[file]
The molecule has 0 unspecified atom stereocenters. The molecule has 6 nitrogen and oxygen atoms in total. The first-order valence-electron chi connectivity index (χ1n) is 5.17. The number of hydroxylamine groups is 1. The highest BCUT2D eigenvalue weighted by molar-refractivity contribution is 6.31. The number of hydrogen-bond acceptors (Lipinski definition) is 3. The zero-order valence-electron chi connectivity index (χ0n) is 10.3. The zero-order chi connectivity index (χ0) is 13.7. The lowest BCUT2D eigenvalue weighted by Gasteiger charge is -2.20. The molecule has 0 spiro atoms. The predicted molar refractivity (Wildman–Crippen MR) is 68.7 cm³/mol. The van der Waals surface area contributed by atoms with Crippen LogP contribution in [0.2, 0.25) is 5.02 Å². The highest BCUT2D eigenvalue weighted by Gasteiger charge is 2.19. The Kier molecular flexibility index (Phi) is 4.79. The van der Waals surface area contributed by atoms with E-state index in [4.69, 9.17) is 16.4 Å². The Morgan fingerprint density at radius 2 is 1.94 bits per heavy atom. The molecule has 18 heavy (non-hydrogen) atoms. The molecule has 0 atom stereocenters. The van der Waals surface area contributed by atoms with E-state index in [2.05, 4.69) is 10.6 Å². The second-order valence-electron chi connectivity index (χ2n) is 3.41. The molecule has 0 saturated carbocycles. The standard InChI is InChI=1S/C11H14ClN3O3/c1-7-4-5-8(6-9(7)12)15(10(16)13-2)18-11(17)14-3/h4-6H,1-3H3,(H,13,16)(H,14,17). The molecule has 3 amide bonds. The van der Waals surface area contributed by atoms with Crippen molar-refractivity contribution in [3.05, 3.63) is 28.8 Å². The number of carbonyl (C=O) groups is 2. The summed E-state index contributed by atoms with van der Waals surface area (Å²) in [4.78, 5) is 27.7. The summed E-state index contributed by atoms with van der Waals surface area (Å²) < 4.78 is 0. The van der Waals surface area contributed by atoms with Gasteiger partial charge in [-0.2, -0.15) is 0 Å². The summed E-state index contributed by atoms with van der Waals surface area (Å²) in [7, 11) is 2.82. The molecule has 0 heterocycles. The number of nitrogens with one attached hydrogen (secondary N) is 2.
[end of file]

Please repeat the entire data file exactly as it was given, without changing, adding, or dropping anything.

The molecule has 0 unspecified atom stereocenters. The molecule has 6 nitrogen and oxygen atoms in total. The first-order valence-electron chi connectivity index (χ1n) is 5.17. The number of hydroxylamine groups is 1. The highest BCUT2D eigenvalue weighted by molar-refractivity contribution is 6.31. The number of hydrogen-bond acceptors (Lipinski definition) is 3. The zero-order valence-electron chi connectivity index (χ0n) is 10.3. The zero-order chi connectivity index (χ0) is 13.7. The lowest BCUT2D eigenvalue weighted by Gasteiger charge is -2.20. The molecule has 0 spiro atoms. The predicted molar refractivity (Wildman–Crippen MR) is 68.7 cm³/mol. The van der Waals surface area contributed by atoms with Crippen LogP contribution in [0.2, 0.25) is 5.02 Å². The highest BCUT2D eigenvalue weighted by Gasteiger charge is 2.19. The Kier molecular flexibility index (Phi) is 4.79. The van der Waals surface area contributed by atoms with E-state index in [4.69, 9.17) is 16.4 Å². The Morgan fingerprint density at radius 2 is 1.94 bits per heavy atom. The molecule has 18 heavy (non-hydrogen) atoms. The molecule has 0 atom stereocenters. The van der Waals surface area contributed by atoms with E-state index in [2.05, 4.69) is 10.6 Å². The second-order valence-electron chi connectivity index (χ2n) is 3.41. The molecule has 0 saturated carbocycles. The standard InChI is InChI=1S/C11H14ClN3O3/c1-7-4-5-8(6-9(7)12)15(10(16)13-2)18-11(17)14-3/h4-6H,1-3H3,(H,13,16)(H,14,17). The molecule has 3 amide bonds. The van der Waals surface area contributed by atoms with Crippen molar-refractivity contribution in [3.05, 3.63) is 28.8 Å². The number of carbonyl (C=O) groups is 2. The summed E-state index contributed by atoms with van der Waals surface area (Å²) in [4.78, 5) is 27.7. The summed E-state index contributed by atoms with van der Waals surface area (Å²) < 4.78 is 0. The van der Waals surface area contributed by atoms with Gasteiger partial charge in [-0.2, -0.15) is 0 Å². The summed E-state index contributed by atoms with van der Waals surface area (Å²) in [7, 11) is 2.82. The molecule has 0 heterocycles. The number of nitrogens with one attached hydrogen (secondary N) is 2.